Re-purposing The Shant

Re-purposing The Shant

Situated on East William Street just west of State is the building which once was the Chapter meeting house of Delta Kappa Epsilon fraternity – the Dekes. People have passed by and wondered about this gothic structure for years and years. Sitting behind six foot high twelve inch thick brick walls with iron gates, the building has a mysterious almost spooky air about it.

Built in 1878, it was designed by architect William LeBaron Jenney, who taught the first courses in architecture at Michigan, Jenney went on to become the “father of the American skyscraper”, having designed several tall buildings in Chicago.

The DKE fraternity has a storied history, having been the fraternity of several U.S. presidents – Rutherford B. Hayes, Theodore Roosevelt, Franklin D. Roosevelt, Gerald R. Ford, George H. W. Bush, and George W. Bush. Gerald Ford was actually a member of this chapter, the Omicron Chapter – Class of 1934.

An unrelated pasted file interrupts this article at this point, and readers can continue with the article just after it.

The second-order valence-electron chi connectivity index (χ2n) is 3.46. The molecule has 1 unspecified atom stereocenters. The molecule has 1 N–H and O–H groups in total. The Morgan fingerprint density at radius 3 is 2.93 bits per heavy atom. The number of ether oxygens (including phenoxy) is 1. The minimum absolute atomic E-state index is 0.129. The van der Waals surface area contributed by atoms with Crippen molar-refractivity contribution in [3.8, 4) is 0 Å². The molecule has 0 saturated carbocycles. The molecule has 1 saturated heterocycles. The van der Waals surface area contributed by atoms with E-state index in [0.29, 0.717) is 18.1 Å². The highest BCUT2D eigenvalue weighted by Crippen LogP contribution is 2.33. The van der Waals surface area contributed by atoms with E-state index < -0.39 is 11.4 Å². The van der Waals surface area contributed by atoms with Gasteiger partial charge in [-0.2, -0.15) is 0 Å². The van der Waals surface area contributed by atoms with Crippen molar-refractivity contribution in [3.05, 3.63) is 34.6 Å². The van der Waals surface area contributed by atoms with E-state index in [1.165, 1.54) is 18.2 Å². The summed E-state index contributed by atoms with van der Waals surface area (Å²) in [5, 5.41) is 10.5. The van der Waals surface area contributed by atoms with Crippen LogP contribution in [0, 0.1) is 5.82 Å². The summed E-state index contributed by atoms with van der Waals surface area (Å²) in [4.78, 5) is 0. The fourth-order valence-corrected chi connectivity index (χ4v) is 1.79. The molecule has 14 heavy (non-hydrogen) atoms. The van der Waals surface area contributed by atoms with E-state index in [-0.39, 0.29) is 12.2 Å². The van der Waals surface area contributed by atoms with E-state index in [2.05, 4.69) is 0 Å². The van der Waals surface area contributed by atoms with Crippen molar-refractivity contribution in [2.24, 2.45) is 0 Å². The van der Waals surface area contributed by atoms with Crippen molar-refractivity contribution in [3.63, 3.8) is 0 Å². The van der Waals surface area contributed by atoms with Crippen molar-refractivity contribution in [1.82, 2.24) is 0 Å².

So, what happens to a building that has outlived its useful purpose as a chapter meeting house next to a college campus? Because of the historic significance of the structure it would be a crime to tear it down, but with some serious maintenance issues and code violations, the task of bringing it into modern times was daunting. Then along comes a fledgling Christian congregation – Redeemer of Ann Arbor. Meeting and holding services in leased space for the past few years, they were looking for a building of their own – walking distance to the main campus.

When pastors Bart Bryant and Jim Mong discovered that the building was for sale they acted quickly. Now the building is Redeemer’s new home, and once renovated it will contain worship space on the second floor, fellowship space on the first, and activity space in the basement. New stairs will be built, an elevator installed, new bathrooms that meet ADA requirements, new heating and air conditioning, and fresh finishes throughout. A wheelchair lift will be added to the courtyard, and the exterior masonry will be restored.